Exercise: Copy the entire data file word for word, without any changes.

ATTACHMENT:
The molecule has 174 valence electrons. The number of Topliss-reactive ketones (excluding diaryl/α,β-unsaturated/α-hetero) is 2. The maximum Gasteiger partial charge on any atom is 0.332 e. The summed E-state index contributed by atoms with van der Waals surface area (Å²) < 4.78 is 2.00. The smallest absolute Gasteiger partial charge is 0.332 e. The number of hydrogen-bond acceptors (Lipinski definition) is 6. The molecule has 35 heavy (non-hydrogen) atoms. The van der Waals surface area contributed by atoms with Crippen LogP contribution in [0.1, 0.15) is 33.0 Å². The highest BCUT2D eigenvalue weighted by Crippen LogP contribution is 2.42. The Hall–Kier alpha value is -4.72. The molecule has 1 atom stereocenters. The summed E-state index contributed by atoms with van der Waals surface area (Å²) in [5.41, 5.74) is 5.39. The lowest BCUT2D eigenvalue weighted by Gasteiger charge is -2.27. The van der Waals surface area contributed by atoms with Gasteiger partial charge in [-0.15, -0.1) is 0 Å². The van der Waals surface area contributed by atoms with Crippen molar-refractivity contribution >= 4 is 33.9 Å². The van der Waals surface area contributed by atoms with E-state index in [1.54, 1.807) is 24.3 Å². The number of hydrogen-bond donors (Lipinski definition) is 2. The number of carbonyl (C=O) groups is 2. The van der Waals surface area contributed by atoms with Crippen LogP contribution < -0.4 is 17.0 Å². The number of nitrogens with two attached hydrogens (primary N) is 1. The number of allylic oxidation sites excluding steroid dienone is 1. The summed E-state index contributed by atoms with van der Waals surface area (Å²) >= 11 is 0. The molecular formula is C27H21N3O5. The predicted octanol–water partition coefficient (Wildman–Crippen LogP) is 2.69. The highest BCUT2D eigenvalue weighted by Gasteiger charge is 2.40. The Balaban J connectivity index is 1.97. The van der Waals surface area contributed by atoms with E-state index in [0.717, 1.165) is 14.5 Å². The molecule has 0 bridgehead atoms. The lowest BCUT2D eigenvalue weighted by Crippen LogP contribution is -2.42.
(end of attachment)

The molecule has 174 valence electrons. The number of Topliss-reactive ketones (excluding diaryl/α,β-unsaturated/α-hetero) is 2. The maximum Gasteiger partial charge on any atom is 0.332 e. The summed E-state index contributed by atoms with van der Waals surface area (Å²) < 4.78 is 2.00. The smallest absolute Gasteiger partial charge is 0.332 e. The number of hydrogen-bond acceptors (Lipinski definition) is 6. The molecule has 35 heavy (non-hydrogen) atoms. The van der Waals surface area contributed by atoms with Crippen LogP contribution in [0.1, 0.15) is 33.0 Å². The highest BCUT2D eigenvalue weighted by Crippen LogP contribution is 2.42. The Hall–Kier alpha value is -4.72. The molecule has 1 atom stereocenters. The summed E-state index contributed by atoms with van der Waals surface area (Å²) in [5.41, 5.74) is 5.39. The lowest BCUT2D eigenvalue weighted by Gasteiger charge is -2.27. The van der Waals surface area contributed by atoms with Gasteiger partial charge in [-0.15, -0.1) is 0 Å². The van der Waals surface area contributed by atoms with Crippen molar-refractivity contribution >= 4 is 33.9 Å². The van der Waals surface area contributed by atoms with E-state index in [1.54, 1.807) is 24.3 Å². The number of hydrogen-bond donors (Lipinski definition) is 2. The number of carbonyl (C=O) groups is 2. The van der Waals surface area contributed by atoms with Crippen LogP contribution < -0.4 is 17.0 Å². The number of nitrogens with two attached hydrogens (primary N) is 1. The number of allylic oxidation sites excluding steroid dienone is 1. The summed E-state index contributed by atoms with van der Waals surface area (Å²) >= 11 is 0. The molecular formula is C27H21N3O5. The predicted octanol–water partition coefficient (Wildman–Crippen LogP) is 2.69. The highest BCUT2D eigenvalue weighted by Gasteiger charge is 2.40. The Balaban J connectivity index is 1.97. The van der Waals surface area contributed by atoms with E-state index in [0.717, 1.165) is 14.5 Å². The molecule has 0 bridgehead atoms. The lowest BCUT2D eigenvalue weighted by Crippen LogP contribution is -2.42.